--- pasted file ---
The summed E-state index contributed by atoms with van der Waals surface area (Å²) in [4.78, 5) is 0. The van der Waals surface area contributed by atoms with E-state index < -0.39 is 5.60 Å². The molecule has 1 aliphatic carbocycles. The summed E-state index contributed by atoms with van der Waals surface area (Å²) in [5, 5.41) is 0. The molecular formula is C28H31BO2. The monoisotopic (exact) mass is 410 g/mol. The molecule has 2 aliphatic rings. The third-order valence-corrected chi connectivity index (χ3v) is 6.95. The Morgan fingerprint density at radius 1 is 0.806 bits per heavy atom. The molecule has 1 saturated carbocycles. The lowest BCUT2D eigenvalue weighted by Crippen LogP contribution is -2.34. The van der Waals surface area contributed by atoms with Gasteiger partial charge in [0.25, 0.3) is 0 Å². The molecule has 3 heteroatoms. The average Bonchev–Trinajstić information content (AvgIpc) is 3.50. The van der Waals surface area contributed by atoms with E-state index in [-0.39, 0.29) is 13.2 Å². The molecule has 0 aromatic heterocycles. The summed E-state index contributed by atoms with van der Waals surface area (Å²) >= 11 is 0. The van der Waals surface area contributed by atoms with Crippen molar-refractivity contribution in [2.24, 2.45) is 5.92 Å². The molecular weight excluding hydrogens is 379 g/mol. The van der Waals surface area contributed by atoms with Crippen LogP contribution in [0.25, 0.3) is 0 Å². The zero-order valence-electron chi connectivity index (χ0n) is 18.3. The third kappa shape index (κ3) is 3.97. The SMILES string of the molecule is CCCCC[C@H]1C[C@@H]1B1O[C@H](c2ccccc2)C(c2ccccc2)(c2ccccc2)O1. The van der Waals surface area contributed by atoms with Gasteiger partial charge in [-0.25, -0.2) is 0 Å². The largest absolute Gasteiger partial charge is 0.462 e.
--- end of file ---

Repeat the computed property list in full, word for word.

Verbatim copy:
The summed E-state index contributed by atoms with van der Waals surface area (Å²) in [4.78, 5) is 0. The van der Waals surface area contributed by atoms with E-state index < -0.39 is 5.60 Å². The molecule has 1 aliphatic carbocycles. The summed E-state index contributed by atoms with van der Waals surface area (Å²) in [5, 5.41) is 0. The molecular formula is C28H31BO2. The monoisotopic (exact) mass is 410 g/mol. The molecule has 2 aliphatic rings. The third-order valence-corrected chi connectivity index (χ3v) is 6.95. The Morgan fingerprint density at radius 1 is 0.806 bits per heavy atom. The molecule has 1 saturated carbocycles. The lowest BCUT2D eigenvalue weighted by Crippen LogP contribution is -2.34. The van der Waals surface area contributed by atoms with Gasteiger partial charge in [0.25, 0.3) is 0 Å². The molecule has 3 heteroatoms. The average Bonchev–Trinajstić information content (AvgIpc) is 3.50. The van der Waals surface area contributed by atoms with E-state index in [-0.39, 0.29) is 13.2 Å². The molecule has 0 aromatic heterocycles. The summed E-state index contributed by atoms with van der Waals surface area (Å²) >= 11 is 0. The van der Waals surface area contributed by atoms with Crippen molar-refractivity contribution in [2.24, 2.45) is 5.92 Å². The molecular weight excluding hydrogens is 379 g/mol. The van der Waals surface area contributed by atoms with Crippen LogP contribution in [0.25, 0.3) is 0 Å². The zero-order valence-electron chi connectivity index (χ0n) is 18.3. The third kappa shape index (κ3) is 3.97. The SMILES string of the molecule is CCCCC[C@H]1C[C@@H]1B1O[C@H](c2ccccc2)C(c2ccccc2)(c2ccccc2)O1. The van der Waals surface area contributed by atoms with Gasteiger partial charge in [-0.25, -0.2) is 0 Å². The largest absolute Gasteiger partial charge is 0.462 e.